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One extent of space research is seen in the Mars Opportunity mission
The first major scientific discovery made from space was the dangerous Van Allen radiation belts

Space research is scientific study carried out in outer space, and by studying outer space. From the use of space technology to the observable universe, space research is a wide research field. Earth science, materials science, biology, medicine, and physics all apply to the space research environment. The term includes scientific payloads at any altitude from deep space to low Earth orbit, extended to include sounding rocket research in the upper atmosphere, and high-altitude balloons.

Space exploration is also a form of space research.

Contents

HistoryEdit

 
The first US satellite was the Explorer 1, seen here launching, 1 February 1958
 
First image of the far side of the Moon, sent back to Earth by the Luna 3 mission

RocketsEdit

Chinese rockets were used in ceremony and as weaponry since the 13th century, but no rocket would overcome Earth's gravity until the latter half of the 20th century. Space-capable rocketry appeared simultaneously in the work of three scientists, in three separate countries. In Russia, Konstantin Tsiolkovski, in the United States, Robert Goddard, and in Germany, Hermann Oberth.

The United States and the Soviet Union created their own missile programs. The space research field evolved as scientific investigation based on advancing rocket technology.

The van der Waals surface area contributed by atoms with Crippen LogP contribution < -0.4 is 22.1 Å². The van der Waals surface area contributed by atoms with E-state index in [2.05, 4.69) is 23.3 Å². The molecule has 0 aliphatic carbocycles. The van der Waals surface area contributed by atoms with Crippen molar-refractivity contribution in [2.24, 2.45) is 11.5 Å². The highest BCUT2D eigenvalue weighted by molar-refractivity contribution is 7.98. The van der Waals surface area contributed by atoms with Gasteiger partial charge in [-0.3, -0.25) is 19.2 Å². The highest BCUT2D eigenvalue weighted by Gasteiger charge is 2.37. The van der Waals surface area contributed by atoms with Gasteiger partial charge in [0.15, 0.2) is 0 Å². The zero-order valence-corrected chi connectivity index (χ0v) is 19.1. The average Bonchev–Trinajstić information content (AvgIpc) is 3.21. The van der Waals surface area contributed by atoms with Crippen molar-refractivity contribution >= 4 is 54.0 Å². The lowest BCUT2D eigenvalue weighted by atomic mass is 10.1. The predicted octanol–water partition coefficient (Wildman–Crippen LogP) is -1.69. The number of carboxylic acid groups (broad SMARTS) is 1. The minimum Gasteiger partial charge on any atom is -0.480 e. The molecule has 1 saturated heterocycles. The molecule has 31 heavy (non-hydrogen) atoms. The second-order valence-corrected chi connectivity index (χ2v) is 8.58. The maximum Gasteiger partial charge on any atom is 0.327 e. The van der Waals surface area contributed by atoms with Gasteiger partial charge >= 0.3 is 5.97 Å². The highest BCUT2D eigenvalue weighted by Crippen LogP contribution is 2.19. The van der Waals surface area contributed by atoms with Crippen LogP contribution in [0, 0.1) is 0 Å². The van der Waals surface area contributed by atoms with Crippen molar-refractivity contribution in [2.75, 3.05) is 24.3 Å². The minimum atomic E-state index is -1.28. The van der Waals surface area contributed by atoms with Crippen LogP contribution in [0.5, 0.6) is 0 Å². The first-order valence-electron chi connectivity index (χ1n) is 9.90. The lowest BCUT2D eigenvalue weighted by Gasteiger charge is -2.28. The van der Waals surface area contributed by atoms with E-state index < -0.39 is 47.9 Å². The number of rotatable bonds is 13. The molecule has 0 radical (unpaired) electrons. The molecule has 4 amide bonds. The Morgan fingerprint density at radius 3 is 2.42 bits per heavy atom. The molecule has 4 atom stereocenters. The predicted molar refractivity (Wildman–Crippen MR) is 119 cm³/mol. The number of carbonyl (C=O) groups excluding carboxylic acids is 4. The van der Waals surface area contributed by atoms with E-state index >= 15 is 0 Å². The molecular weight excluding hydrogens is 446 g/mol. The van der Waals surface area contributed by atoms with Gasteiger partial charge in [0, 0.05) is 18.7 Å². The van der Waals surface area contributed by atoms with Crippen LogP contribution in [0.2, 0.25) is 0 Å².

In 1948–1949 detectors on V-2 rocket flights detected x-rays from the Sun.[1] Sounding rockets helped show us the structure of the upper atmosphere. As higher altitudes were reached, space physics emerged as a field of research with studies of Earths aurorae, ionosphere and magnetosphere.

Artificial satellitesEdit

The first artificial satellite, Russian Sputnik 1, launched on October 4, 1957, four months before the United States first, Explorer 1. The first major discovery of satellite research was in 1958, when Explorer 1 detected the Van Allen radiation belts. Planetology reached a new stage with the Russian Luna programme, between 1959 and 1976, a series of lunar probes which gave us evidence of the Moons chemical composition, gravity, temperature, soil samples, the first photographs of the far side of the Moon by Luna 3, and the first remotely controlled robots (Lunokhod) to land on another planetary body.

 
Yuri Gagarin was the first passenger on a space flight, the Vostok 1, first flight of the Vostok programme

International co-operationEdit

The early space researchers obtained an important international forum with the establishment of the Committee on Space Research (COSPAR) in 1958, which achieved an exchange of scientific information between east and west during the cold war, despite the military origin of the rocket technology underlying the research field.[2]